Again, according to the former captain of the Browns, the team has pretty much done nothing to help this guy out. It has been the other players who have. For the most part, when around the team, by all accounts the guy is a good team mate and good guy. It is when he is not around the team, that he falls into the substance issues....

    Paying for the programs is irrelevant, regardless if it is the NFL, the team, the PA or the player himself, the NFL should get this guy help before it is too lTe



    LMAO - you have missed the point big time!!!  Gordon does NOT hold himself accountable.  He's failed numerous drug tests over and over and over again.  Why is that? Is it because he hasn't had access to rehab (free or not)? NOPE. You really think that people have never tried helping him? NOPE. 

    Do you think he's been coddled since picking up his habit?  YEP.  More likely than not - there has NEVER BEEN ANYTHING TANGIBLE FOR HIM TO LOSE BECAUSE HE WAS CODDLED AND NOTHING WAS TAKEN AWAY FROM HIM - ZERO CONSEQUENCES.

    So, your approach has CLEARLY NOT WORKED because your approach has been in use for a very long time.

    YEP. Take everything away from him - let him face some real consequences and have him hold himself accountable FOR ONCE.  That's where you have missed the boat entirely - GORDON DOES NOT HOLD HIMSELF ACCOUNTABLE.

     
  8. You have chosen to ignore posts from OnlyDaTruth. Show OnlyDaTruth's posts

    Re: Josh Gordon

    In response to NCPatsFan1971's comment:



    Exactly.  One of the most common things said after "slips" is "everytime I do this . . . or everytime I do that . . .", I feel compelled to drink, or do whatever else the drug of choice is.  One of the most difficult things to do for people who have addictive personalities is to stay away from the people, places and things that can trigger this kind of behavior.   Accountability begins with the First Step which is "We admitted that we were powerless over -----That our lives had become manageable. . .

    In some cases this First Step is even more difficult for those who have been successful for most of their lives and can't realize that they are heading on a potentially steep downward slope.  Everything is turned even more inward while saying "I can handle this".  BTW, I'm certainly not saying that someone who has had a one time occurence of having too much to drink and gets into a jackpot is an alcoholic.  It's the repeat occurrences that are the tell tale sign.  

    Now there are some who believe in the "Just Say No" BS.   I remember when I lived up in MA and happened to be driving by the Pine Street Inn in the Dead of Winter.  I could see some of the guys outside with 3 inch Frozen Snots sharing a bottle of wine.  Some of them probably preffered a heating grate to the Inn.   This is as close to the bottom as one could get with the absolute bottom being death.   So to the "this is a choice" crowd, I would ask would a sane person "choose" to live this way?  I do not believe so.  So I can't say for sure but perhaps there is a particular gene in some people that allow this disease to grow exponetially to these levels if left untreated.   In any event, it's definately a tragedy.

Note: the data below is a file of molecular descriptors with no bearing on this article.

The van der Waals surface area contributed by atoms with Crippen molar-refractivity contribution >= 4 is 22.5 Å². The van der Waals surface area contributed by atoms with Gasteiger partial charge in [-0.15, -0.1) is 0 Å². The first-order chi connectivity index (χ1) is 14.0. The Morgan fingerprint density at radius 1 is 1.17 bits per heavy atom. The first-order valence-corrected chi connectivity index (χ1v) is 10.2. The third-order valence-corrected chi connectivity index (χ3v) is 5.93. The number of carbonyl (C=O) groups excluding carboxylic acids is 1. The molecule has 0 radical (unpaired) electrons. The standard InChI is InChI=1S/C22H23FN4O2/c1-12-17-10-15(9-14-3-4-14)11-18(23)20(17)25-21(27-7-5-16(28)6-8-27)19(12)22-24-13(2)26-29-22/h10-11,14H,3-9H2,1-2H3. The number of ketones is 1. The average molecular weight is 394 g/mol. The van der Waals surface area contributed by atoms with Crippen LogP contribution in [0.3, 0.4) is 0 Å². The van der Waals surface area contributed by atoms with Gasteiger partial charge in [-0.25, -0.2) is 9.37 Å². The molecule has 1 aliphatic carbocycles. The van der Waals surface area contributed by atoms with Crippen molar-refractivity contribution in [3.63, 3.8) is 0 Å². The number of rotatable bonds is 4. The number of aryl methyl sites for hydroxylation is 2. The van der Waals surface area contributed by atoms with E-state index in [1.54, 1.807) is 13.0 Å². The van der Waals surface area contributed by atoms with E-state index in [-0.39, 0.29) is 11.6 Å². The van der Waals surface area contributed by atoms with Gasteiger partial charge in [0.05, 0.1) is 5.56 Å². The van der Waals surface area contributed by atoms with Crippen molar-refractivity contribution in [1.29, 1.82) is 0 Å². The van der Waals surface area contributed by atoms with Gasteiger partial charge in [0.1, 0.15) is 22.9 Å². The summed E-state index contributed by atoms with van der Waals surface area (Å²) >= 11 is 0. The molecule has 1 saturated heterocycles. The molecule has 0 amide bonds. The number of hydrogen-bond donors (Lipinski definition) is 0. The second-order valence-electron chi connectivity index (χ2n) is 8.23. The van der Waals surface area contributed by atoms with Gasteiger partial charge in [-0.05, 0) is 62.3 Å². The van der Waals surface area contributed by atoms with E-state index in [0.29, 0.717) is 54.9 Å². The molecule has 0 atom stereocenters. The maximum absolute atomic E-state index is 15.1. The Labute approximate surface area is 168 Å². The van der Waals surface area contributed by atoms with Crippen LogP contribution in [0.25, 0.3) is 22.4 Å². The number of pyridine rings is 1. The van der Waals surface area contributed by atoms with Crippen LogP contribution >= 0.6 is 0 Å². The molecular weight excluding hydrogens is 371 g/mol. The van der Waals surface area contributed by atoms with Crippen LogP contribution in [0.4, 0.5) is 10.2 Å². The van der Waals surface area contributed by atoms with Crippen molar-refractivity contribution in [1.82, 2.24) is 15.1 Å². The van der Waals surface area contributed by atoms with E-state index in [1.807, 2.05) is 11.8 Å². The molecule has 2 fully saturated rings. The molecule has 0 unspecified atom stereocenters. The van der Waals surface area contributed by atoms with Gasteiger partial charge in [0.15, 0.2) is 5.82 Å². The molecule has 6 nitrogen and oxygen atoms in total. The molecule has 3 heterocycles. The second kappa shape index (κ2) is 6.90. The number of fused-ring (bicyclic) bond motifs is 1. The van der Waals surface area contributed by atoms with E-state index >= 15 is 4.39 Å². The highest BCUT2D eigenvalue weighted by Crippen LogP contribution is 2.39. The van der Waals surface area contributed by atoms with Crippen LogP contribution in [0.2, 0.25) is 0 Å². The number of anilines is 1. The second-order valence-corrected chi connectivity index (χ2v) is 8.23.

ncpats, you should be proud of yourself. I can only imagine how hard it truly is.  These stories are tragedies; I have much more compassion for "regular" people like you and I. I have less tolerance for those who have the means and the access to help themselves - and simply choose not to; especially if they have not held themselves accountable. 

     
  9. You have chosen to ignore posts from seawolfxs. Show seawolfxs's posts

    Re: Josh Gordon

    In response to rkarp's comment:

    In response to seawolfxs' comment:

    I am having trouble calling this a disease ?

    or

     

    when did marijana use become an addiction?

    That was a disease?

    this. Kid has had help, but he isn't a kid

    i think it sad, but  legal responsibility is his, he has the money

    i have problems with a lot the nfl does, but this isn't one of them

     


    Pat's Fan lost in Jet Land



    Most people label chronic marijuana smoking substance abuse, as does the NFL

    Addiction= : a strong and harmful need to regularly have something (such as a drug) or do something (such as gamble)